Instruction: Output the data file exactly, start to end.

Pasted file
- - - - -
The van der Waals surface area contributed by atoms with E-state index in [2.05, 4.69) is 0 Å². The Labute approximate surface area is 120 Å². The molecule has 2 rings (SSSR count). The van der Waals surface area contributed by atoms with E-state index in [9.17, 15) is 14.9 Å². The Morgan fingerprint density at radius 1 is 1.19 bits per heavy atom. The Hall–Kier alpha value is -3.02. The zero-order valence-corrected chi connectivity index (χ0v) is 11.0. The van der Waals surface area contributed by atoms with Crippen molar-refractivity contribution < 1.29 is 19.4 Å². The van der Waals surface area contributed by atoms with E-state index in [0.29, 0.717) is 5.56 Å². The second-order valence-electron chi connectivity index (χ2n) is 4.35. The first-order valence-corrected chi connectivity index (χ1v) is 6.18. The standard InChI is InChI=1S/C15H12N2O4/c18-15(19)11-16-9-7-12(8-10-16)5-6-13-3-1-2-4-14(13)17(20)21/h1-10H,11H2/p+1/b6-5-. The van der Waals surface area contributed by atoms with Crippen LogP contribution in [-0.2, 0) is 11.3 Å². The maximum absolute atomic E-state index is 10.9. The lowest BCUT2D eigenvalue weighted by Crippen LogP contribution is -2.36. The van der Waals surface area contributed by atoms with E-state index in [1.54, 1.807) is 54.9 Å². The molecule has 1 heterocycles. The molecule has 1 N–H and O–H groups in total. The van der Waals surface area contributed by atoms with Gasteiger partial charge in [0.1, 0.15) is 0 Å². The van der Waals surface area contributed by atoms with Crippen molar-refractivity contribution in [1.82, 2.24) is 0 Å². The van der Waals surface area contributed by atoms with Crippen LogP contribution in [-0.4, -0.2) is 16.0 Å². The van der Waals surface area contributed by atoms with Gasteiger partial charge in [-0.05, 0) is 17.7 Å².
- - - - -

The van der Waals surface area contributed by atoms with E-state index in [2.05, 4.69) is 0 Å². The Labute approximate surface area is 120 Å². The molecule has 2 rings (SSSR count). The van der Waals surface area contributed by atoms with E-state index in [9.17, 15) is 14.9 Å². The Morgan fingerprint density at radius 1 is 1.19 bits per heavy atom. The Hall–Kier alpha value is -3.02. The zero-order valence-corrected chi connectivity index (χ0v) is 11.0. The van der Waals surface area contributed by atoms with Crippen molar-refractivity contribution < 1.29 is 19.4 Å². The van der Waals surface area contributed by atoms with E-state index in [0.29, 0.717) is 5.56 Å². The second-order valence-electron chi connectivity index (χ2n) is 4.35. The first-order valence-corrected chi connectivity index (χ1v) is 6.18. The standard InChI is InChI=1S/C15H12N2O4/c18-15(19)11-16-9-7-12(8-10-16)5-6-13-3-1-2-4-14(13)17(20)21/h1-10H,11H2/p+1/b6-5-. The van der Waals surface area contributed by atoms with Crippen LogP contribution in [-0.2, 0) is 11.3 Å². The maximum absolute atomic E-state index is 10.9. The lowest BCUT2D eigenvalue weighted by Crippen LogP contribution is -2.36. The van der Waals surface area contributed by atoms with E-state index in [1.54, 1.807) is 54.9 Å². The molecule has 1 heterocycles. The molecule has 1 N–H and O–H groups in total. The van der Waals surface area contributed by atoms with Gasteiger partial charge in [0.1, 0.15) is 0 Å². The van der Waals surface area contributed by atoms with Crippen molar-refractivity contribution in [1.82, 2.24) is 0 Å². The van der Waals surface area contributed by atoms with Crippen LogP contribution in [-0.4, -0.2) is 16.0 Å². The van der Waals surface area contributed by atoms with Gasteiger partial charge in [-0.05, 0) is 17.7 Å².